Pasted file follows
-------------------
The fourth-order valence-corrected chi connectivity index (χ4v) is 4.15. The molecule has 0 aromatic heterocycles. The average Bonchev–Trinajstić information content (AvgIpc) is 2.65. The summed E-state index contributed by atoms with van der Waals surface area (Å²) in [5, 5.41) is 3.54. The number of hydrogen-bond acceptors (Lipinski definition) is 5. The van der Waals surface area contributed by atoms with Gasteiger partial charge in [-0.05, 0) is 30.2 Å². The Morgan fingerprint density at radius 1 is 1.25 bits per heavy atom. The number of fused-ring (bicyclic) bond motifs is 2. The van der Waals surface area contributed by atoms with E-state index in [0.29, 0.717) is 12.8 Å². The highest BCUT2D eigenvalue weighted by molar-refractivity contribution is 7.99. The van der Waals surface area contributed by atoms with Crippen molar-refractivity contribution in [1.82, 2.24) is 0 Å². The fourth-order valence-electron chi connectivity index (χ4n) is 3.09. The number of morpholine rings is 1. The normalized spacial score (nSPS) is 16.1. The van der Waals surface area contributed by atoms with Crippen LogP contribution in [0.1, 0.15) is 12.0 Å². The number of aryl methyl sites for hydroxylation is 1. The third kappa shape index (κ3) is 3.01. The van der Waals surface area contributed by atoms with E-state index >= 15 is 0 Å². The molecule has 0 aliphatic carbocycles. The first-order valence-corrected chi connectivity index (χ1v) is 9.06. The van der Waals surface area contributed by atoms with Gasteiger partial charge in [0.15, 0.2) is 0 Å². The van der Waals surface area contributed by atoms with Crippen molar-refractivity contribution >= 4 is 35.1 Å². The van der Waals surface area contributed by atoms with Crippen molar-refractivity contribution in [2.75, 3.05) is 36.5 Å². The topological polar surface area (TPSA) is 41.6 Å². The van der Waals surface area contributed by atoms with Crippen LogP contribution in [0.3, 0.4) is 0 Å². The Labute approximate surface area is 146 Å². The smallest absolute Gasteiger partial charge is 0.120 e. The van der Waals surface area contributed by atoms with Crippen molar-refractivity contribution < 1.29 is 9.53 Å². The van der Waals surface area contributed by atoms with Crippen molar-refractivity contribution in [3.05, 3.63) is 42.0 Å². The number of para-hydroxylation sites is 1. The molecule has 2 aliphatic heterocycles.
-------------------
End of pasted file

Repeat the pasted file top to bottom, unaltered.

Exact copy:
The fourth-order valence-corrected chi connectivity index (χ4v) is 4.15. The molecule has 0 aromatic heterocycles. The average Bonchev–Trinajstić information content (AvgIpc) is 2.65. The summed E-state index contributed by atoms with van der Waals surface area (Å²) in [5, 5.41) is 3.54. The number of hydrogen-bond acceptors (Lipinski definition) is 5. The van der Waals surface area contributed by atoms with Gasteiger partial charge in [-0.05, 0) is 30.2 Å². The Morgan fingerprint density at radius 1 is 1.25 bits per heavy atom. The number of fused-ring (bicyclic) bond motifs is 2. The van der Waals surface area contributed by atoms with E-state index in [0.29, 0.717) is 12.8 Å². The highest BCUT2D eigenvalue weighted by molar-refractivity contribution is 7.99. The van der Waals surface area contributed by atoms with Crippen molar-refractivity contribution in [1.82, 2.24) is 0 Å². The fourth-order valence-electron chi connectivity index (χ4n) is 3.09. The number of morpholine rings is 1. The normalized spacial score (nSPS) is 16.1. The van der Waals surface area contributed by atoms with Crippen LogP contribution in [0.1, 0.15) is 12.0 Å². The number of aryl methyl sites for hydroxylation is 1. The third kappa shape index (κ3) is 3.01. The van der Waals surface area contributed by atoms with E-state index >= 15 is 0 Å². The molecule has 0 aliphatic carbocycles. The first-order valence-corrected chi connectivity index (χ1v) is 9.06. The van der Waals surface area contributed by atoms with Gasteiger partial charge in [0.15, 0.2) is 0 Å². The van der Waals surface area contributed by atoms with Crippen molar-refractivity contribution >= 4 is 35.1 Å². The van der Waals surface area contributed by atoms with Crippen molar-refractivity contribution in [2.75, 3.05) is 36.5 Å². The topological polar surface area (TPSA) is 41.6 Å². The van der Waals surface area contributed by atoms with Crippen LogP contribution in [0.3, 0.4) is 0 Å². The Labute approximate surface area is 146 Å². The smallest absolute Gasteiger partial charge is 0.120 e. The van der Waals surface area contributed by atoms with Crippen molar-refractivity contribution < 1.29 is 9.53 Å². The van der Waals surface area contributed by atoms with Crippen molar-refractivity contribution in [3.05, 3.63) is 42.0 Å². The number of para-hydroxylation sites is 1. The molecule has 2 aliphatic heterocycles.